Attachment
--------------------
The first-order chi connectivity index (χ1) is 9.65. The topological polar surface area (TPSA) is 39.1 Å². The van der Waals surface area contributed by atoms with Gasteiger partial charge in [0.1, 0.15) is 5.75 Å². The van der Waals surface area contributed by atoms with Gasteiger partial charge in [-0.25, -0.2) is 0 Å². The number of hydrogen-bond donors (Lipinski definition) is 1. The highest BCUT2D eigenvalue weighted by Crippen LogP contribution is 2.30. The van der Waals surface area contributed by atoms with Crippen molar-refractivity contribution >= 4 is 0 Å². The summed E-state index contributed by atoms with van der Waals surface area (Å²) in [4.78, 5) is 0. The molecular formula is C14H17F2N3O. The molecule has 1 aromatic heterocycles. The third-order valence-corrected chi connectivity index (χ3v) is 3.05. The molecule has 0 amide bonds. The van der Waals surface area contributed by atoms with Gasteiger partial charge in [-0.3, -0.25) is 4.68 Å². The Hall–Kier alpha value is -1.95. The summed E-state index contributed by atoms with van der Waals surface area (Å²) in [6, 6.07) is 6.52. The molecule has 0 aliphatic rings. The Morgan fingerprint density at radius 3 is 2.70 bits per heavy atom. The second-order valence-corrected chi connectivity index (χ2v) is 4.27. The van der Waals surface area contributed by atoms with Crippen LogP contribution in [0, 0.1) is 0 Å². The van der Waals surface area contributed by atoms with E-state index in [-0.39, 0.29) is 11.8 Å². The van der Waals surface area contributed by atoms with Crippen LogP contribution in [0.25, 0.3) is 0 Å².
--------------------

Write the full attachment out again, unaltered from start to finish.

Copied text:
The first-order chi connectivity index (χ1) is 9.65. The topological polar surface area (TPSA) is 39.1 Å². The van der Waals surface area contributed by atoms with Gasteiger partial charge in [0.1, 0.15) is 5.75 Å². The van der Waals surface area contributed by atoms with Gasteiger partial charge in [-0.25, -0.2) is 0 Å². The number of hydrogen-bond donors (Lipinski definition) is 1. The highest BCUT2D eigenvalue weighted by Crippen LogP contribution is 2.30. The van der Waals surface area contributed by atoms with Crippen molar-refractivity contribution >= 4 is 0 Å². The summed E-state index contributed by atoms with van der Waals surface area (Å²) in [4.78, 5) is 0. The molecular formula is C14H17F2N3O. The molecule has 1 aromatic heterocycles. The third-order valence-corrected chi connectivity index (χ3v) is 3.05. The molecule has 0 amide bonds. The van der Waals surface area contributed by atoms with Gasteiger partial charge in [-0.3, -0.25) is 4.68 Å². The Hall–Kier alpha value is -1.95. The summed E-state index contributed by atoms with van der Waals surface area (Å²) in [6, 6.07) is 6.52. The molecule has 0 aliphatic rings. The Morgan fingerprint density at radius 3 is 2.70 bits per heavy atom. The second-order valence-corrected chi connectivity index (χ2v) is 4.27. The van der Waals surface area contributed by atoms with Crippen LogP contribution in [0, 0.1) is 0 Å². The van der Waals surface area contributed by atoms with E-state index in [-0.39, 0.29) is 11.8 Å². The van der Waals surface area contributed by atoms with Crippen LogP contribution in [0.25, 0.3) is 0 Å².